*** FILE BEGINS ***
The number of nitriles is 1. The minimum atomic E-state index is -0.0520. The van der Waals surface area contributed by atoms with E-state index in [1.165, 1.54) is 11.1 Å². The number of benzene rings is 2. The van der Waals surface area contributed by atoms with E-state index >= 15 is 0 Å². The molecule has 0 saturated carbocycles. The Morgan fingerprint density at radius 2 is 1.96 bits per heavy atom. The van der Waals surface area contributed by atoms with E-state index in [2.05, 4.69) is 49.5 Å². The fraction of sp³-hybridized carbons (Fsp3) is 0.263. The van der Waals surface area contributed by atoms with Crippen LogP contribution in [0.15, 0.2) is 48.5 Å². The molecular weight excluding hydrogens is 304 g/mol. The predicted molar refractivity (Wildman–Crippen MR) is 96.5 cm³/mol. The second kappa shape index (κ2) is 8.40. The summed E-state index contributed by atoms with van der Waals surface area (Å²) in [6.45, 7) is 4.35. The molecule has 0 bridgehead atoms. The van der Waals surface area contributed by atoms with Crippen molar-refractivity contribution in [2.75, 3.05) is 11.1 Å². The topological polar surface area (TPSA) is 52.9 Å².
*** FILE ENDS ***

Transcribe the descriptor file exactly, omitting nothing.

The number of nitriles is 1. The minimum atomic E-state index is -0.0520. The van der Waals surface area contributed by atoms with E-state index in [1.165, 1.54) is 11.1 Å². The number of benzene rings is 2. The van der Waals surface area contributed by atoms with E-state index >= 15 is 0 Å². The molecule has 0 saturated carbocycles. The Morgan fingerprint density at radius 2 is 1.96 bits per heavy atom. The van der Waals surface area contributed by atoms with E-state index in [2.05, 4.69) is 49.5 Å². The fraction of sp³-hybridized carbons (Fsp3) is 0.263. The van der Waals surface area contributed by atoms with Crippen LogP contribution in [0.15, 0.2) is 48.5 Å². The molecular weight excluding hydrogens is 304 g/mol. The predicted molar refractivity (Wildman–Crippen MR) is 96.5 cm³/mol. The second kappa shape index (κ2) is 8.40. The summed E-state index contributed by atoms with van der Waals surface area (Å²) in [6.45, 7) is 4.35. The molecule has 0 bridgehead atoms. The van der Waals surface area contributed by atoms with Crippen molar-refractivity contribution in [2.75, 3.05) is 11.1 Å². The topological polar surface area (TPSA) is 52.9 Å².